If you’ve hung out with a fourth grader recently, you know that it’s hard to impress them — or keep their attention. Now imagine 20 of them. That’s why Dayton, Ohio, teacher Tina Bailey is always looking for new ways to engage her students — and she did so this week with a little help from megahit Black Panther.
A video the Dayton Leadership Academies instructor shared — in which she’s wearing a Black Panther mask and greeting each child with a modified version of T’Challa and Shuri’s handshake as they arrive for class — has gone viral. In it, Bailey’s outfitted in a T-shirt that says, “Nothing to lose, everything to gain,” and she connected with each of her “babies,” as she affectionately calls them in an interview with Yahoo Entertainment, as they walked into class on Tuesday.
Physical greetings are the norm in her class, which she dubs a “family,” and she’s always looking for new ones to get the kids excited on their way in, she tells us. After seeing Black Panther on Sunday, she was jazzed up about the flick and decided to do it when her students returned to school after the long weekend. She said that the kids actually knew the handshake before the film’s release (thanks to the internet), but she gave it its own spin with the two-handed slap. A fellow teacher recorded the video, which she later shared on a site called Black Educators Rock, and from there it took on a life of its own. (This version alone has more than 250,000 views, and that’s not where it originated.)
Of course, the internet is always a mix of the good and the bad. While most people loved it, it had its critics. Some suggested that the educator, a mom of twins, should instead try to teach the kids “real history.”
“A lot of teachers have been excited about it because they understand,” Bailey says. “And there were a lot of parents commenting asking, ‘What school is this? I’m sending my kid there. What grade do you teach?’ So it’s very exciting, but I just hope that people remember that it was for the kids. I don’t want them to take the focus off that. This is for our students.”
She continues, “Our babies are so stressed out in these areas. You have the low income, you have bullying, you have just different things that are going on in the world. We do one thing to get them excited and [commenters] have to take it somewhere else. They forget that it’s for the students. It’s not for you all.”
Some even made it into a race thing.
“A lot of people have different perceptions of the movie. They feel that a lot of African-Americans are taking the movie out of context and we are using it as a movement and not that it was just a superhero movie,” she says. “I enjoyed the film — all aspects of what it represents — and people need to just appreciate that the movie was well put together. It was a nice movie [laughs]. Now, whatever you take from it, just be respectful because I had some commenters say: ‘If she had white students would she have done it?’ If I had a diverse classroom, I definitely would have done it,” she says flabbergasted. “Some of the comments were really mind-blowing. I was like: You guys, no.”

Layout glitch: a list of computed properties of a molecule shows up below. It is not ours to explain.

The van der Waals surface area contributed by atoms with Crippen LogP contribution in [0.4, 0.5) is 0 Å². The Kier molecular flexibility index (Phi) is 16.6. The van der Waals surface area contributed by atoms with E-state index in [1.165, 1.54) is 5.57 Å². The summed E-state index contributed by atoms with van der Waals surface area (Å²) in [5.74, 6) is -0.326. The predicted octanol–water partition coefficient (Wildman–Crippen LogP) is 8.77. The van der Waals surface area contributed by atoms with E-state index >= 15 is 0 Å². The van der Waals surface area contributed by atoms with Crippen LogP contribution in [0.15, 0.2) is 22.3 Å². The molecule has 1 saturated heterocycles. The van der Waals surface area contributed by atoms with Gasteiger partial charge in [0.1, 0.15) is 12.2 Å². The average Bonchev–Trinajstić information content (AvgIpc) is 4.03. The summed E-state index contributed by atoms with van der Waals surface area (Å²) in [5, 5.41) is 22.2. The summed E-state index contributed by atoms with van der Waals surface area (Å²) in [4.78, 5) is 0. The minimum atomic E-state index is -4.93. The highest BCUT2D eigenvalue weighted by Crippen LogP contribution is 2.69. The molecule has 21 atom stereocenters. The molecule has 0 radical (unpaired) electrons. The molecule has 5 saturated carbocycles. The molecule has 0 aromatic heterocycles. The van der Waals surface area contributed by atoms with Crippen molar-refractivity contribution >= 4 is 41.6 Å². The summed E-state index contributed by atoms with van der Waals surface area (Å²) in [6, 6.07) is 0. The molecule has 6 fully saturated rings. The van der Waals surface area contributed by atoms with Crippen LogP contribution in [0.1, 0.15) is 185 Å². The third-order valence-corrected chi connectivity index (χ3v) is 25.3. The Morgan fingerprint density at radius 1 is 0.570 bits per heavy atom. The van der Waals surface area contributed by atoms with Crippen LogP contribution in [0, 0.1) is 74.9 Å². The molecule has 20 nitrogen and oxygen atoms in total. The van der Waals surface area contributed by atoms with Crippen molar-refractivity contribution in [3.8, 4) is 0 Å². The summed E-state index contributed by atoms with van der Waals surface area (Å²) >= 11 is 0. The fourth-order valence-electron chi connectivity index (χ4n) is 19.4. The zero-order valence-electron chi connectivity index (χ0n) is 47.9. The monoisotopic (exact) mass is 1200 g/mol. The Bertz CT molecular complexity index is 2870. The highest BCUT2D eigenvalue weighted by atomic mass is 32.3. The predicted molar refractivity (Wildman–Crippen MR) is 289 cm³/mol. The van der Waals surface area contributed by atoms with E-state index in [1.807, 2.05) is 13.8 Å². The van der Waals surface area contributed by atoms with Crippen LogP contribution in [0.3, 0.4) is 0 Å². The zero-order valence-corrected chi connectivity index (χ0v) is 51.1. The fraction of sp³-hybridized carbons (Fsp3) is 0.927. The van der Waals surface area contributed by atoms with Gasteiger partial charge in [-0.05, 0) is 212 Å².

It’s also worth mentioning that Bailey is a fan of superhero movies in general. She’s seen all the ones in recent years, except The Dark Knight Rises, which she skipped because of what transpired in Aurora, Colo. She has a collection of superhero figurines. And she liked Black Panther so much she saw it twice. After Sunday’s viewing, she went back on Tuesday — hours after making her viral video.
As for what her students who saw Black Panther gleaned from the film, which many of them saw, she said they weren’t having political or race-related conversations about it. They’re kids. They enjoyed the typical stuff in a superhero movie that a kid does — the action and cool special effects.
Bailey made it clear that her lessons aren’t all built around Black Panther plot points — though there are curricula related to the flick. Yes, haters, there is “real history” being learned in the class. In fact, on the evening of Feb. 22 there will be a whole presentation tied to Black History Month in which the kids come dressed as influential African-Americans. She showed off some of their other projects in a video tour below.
Despite some criticism of an otherwise adorable display, fourth-graders at the Dayton Leadership Academies aren’t letting any negativity get to them. Bailey recorded another video of them thanking the folks in cyberspace for sharing their video. Watch it to the end (it’s short) to see another Black Panther nod — the kids end by crossing their arms over their chests like Wakandans.
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